In living colour: how photographer Rebecca Fahey is creating art during Covid
Fun, vibrant, and full of colour – Rebecca Fahey’s creations are exactly what we’ve been missing since Covid began
When you first visit Irish photographer Rebecca Fahey’s Instagram page, it’s sure to blow the cobwebs off. Neon shades of yellow and pink punctuate attitude-filled street style shots, in settings from New York to Dublin. If this is what the inside of Fahey’s brain looks like, I had to know more.
As it turns out, Fahey’s fascination with colour is aided by a rare neurological condition that affects how her brain perceives colour – synaesthesia. From using the condition to her advantage in college, to branching out to New York, IMAGE chatted with Fahey about what it means to be a creative in 2020.
When did you first make the move to New York, and what was it that attracted you to the city?
I recently made the move to New York just because I wanted something different for myself. Living in Ireland for 22 years, I had never experienced what the design scene was like outside of the country. I went on holidays to New York when I was 14, and even though it was a short trip, I just fell in love with it instantly, and planned to move there after college.
The design, the art scene and the people especially just attracted me. It was all so interesting to me, and I couldn’t wait to experience it.
Do you find New York suits your style more than Ireland? What are some of the differences in working between the two?
My style has always been really colourful and bold, and in Ireland, people saw that as quite strange. But when I went to the U.S, there was no issue in expressing myself. Ireland has some amazing creatives, and I didn’t feel held back, but my art was definitely elevated when I moved to New York.
The vibrancy of the people and how expressive they are just made it a bit easier for me to be creative, especially with my style of art. It’s very different to Ireland, and I personally feel like it adds to my work.
How does having synaesthesia affect your photography style and creative vision?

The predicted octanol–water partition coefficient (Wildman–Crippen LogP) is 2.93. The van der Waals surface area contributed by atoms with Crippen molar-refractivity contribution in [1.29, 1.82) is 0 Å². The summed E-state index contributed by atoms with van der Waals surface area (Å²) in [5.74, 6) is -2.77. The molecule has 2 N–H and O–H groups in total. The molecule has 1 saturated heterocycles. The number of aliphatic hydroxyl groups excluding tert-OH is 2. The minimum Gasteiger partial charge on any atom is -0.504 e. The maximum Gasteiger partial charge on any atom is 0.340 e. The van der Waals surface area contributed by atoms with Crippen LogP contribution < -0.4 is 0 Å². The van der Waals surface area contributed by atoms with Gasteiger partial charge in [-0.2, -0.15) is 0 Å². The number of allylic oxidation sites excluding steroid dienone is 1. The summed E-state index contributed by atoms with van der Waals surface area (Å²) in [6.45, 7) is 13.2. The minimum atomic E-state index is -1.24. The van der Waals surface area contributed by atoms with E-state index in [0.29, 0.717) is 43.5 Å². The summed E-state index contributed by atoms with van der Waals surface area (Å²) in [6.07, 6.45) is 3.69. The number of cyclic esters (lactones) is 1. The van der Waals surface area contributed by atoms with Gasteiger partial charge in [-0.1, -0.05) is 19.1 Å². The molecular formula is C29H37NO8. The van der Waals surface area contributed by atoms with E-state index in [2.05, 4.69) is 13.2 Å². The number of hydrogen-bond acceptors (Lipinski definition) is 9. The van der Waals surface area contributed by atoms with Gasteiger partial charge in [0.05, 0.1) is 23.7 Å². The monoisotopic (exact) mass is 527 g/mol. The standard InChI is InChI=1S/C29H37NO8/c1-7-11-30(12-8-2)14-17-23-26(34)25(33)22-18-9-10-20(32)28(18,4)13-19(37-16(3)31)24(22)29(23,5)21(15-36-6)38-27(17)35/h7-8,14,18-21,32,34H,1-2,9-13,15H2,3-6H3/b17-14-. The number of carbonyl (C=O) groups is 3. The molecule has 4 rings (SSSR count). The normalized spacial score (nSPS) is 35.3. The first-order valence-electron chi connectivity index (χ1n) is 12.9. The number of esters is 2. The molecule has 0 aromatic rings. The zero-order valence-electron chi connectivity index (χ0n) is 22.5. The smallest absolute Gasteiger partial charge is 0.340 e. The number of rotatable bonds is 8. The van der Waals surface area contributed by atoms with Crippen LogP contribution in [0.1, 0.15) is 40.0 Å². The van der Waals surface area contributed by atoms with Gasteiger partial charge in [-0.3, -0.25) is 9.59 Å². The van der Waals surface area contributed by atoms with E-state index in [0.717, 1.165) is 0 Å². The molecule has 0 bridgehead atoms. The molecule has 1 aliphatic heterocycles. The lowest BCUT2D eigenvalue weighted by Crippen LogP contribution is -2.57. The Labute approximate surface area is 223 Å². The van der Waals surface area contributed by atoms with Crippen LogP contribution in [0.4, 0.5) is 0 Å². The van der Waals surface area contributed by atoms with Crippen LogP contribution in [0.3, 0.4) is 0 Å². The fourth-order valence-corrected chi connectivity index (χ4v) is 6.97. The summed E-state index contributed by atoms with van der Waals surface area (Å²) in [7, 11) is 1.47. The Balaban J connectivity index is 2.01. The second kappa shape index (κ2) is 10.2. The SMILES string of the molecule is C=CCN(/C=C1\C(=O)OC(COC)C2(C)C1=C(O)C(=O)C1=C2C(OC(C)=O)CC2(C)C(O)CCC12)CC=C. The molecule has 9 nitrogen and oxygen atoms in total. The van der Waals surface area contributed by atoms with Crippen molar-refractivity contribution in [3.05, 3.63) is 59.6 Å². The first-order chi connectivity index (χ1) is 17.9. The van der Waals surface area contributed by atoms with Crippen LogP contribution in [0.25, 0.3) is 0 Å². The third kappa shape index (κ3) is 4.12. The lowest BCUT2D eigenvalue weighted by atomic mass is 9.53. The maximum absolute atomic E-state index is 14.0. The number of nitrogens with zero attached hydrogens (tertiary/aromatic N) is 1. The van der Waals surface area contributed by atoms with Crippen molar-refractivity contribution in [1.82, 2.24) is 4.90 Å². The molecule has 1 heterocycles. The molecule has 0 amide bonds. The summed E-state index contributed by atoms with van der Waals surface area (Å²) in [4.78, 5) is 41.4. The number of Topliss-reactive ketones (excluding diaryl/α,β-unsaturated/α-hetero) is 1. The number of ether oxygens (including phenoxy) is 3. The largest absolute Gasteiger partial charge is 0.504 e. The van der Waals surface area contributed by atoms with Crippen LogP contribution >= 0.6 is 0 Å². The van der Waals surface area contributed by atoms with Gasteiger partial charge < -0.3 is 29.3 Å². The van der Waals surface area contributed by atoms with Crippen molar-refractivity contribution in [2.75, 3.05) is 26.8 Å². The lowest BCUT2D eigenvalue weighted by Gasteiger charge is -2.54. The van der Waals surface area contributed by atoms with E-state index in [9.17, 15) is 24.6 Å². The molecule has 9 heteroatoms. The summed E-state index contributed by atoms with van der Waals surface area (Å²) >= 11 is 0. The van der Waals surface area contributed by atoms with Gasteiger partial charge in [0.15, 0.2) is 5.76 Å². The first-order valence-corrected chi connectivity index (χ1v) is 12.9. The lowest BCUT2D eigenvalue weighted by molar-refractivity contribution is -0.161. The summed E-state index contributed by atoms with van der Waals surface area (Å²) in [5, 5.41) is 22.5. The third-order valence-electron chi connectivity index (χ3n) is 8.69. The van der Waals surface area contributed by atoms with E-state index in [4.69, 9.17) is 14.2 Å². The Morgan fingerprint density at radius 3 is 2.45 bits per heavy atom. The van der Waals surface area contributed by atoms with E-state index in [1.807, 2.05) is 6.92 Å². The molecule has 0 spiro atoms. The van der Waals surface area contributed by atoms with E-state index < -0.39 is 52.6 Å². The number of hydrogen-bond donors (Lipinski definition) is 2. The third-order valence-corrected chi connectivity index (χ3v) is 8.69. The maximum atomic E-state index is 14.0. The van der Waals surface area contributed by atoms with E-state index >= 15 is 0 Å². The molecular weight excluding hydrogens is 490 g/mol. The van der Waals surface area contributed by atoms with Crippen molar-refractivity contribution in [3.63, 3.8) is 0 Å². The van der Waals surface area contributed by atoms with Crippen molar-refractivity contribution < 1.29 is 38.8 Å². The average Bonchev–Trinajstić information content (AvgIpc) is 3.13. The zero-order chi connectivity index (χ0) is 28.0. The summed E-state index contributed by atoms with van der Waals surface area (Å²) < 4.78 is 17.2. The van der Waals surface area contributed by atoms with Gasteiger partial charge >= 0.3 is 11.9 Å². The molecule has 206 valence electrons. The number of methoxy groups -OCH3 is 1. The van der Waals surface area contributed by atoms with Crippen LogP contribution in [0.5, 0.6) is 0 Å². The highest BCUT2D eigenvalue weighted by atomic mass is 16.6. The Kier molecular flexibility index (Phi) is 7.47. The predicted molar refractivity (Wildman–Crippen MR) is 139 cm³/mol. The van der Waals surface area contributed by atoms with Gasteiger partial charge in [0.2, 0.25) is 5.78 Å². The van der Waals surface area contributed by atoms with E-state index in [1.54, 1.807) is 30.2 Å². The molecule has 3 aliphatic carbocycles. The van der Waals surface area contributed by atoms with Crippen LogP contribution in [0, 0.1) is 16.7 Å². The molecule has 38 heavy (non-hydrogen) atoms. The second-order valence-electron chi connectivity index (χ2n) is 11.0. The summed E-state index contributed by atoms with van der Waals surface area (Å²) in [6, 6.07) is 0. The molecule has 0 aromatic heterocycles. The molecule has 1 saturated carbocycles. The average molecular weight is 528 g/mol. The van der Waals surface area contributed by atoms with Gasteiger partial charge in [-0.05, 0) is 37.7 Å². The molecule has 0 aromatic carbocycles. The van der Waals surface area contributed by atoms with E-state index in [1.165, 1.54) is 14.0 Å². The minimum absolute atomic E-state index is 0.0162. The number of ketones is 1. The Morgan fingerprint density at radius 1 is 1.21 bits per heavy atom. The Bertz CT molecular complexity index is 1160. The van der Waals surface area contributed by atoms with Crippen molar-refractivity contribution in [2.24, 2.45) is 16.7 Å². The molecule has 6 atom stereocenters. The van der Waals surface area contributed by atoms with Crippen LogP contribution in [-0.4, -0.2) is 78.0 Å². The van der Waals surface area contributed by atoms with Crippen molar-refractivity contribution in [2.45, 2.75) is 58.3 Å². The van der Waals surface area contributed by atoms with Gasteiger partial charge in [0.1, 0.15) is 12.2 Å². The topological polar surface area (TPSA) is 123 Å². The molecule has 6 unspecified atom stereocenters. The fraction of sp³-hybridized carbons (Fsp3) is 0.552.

I actually only realised I had synaesthesia for the first time during college. The way you perceive your work can be really different to how others perceive it, and I actually don’t see my images as being as colourful as other people see it.
The type of synaesthesia that I have affects how I see numbers and colours, and how I relate different people back to colours as well. Sometimes I use the colours that I associate with a model to base the set off of for a shoot – I’ll try and pick complementary colours and tones to the colour that I see them as in my head. Say the subject might be an orange or might have violet tones – I’ll try to use that in the shoot around them.
I’m also a graphic designer and even when it comes to typography, I use certain words and certain letter sizes in the colours that I perceive them.
How have you been spending your time during Covid?
I had to come home from New York before lockdown hit, and am using this time to experiment with new ways of shooting, like over Zoom calls, or using apps like Facetime to manipulate photos. It’s been really challenging because it’s not something I was used to, but I really think that it’s going to be a new practice that creatives are going to make use of in the future because of Covid.
I actually was reunited with some lighting and photography equipment that I couldn’t bring with me to New York when I came home, so I’ve been making use of that while shooting myself, and expressing myself through clothing and different backgrounds.
This environment has been restrictive, but creatives are great at asking ‘how can I be as experimental as I can in this space?’ and using it to their advantage.
Do you think the lockdown measures have given creatives the excuse to experiment?
Oh, absolutely. Being restricted does give you a way to explore and experiment, and with Covid, there are so many creatives who used it as a way to get out of their comfort zone and express their feelings and emotions during lockdown.
You always choose subjects that suit your style so well when shooting. Who would be your dream person to shoot?
Oh God, there’s a few! I’m really into this American music artist Dorian Electra, who’s non-binary, they’re really cool.
And then Juno Birch is a U.K-based drag artist and I just think she’s fabulous. They’re both people that I’d love to work with.
What are your plans now that measures are starting to ease?
I’m going to stay and work in Dublin for a while, while waiting for my visa to come through to return to New York. I’m just designing and experimenting with what I have, and now that things are opening up, hopefully I can do so much more on the outside.
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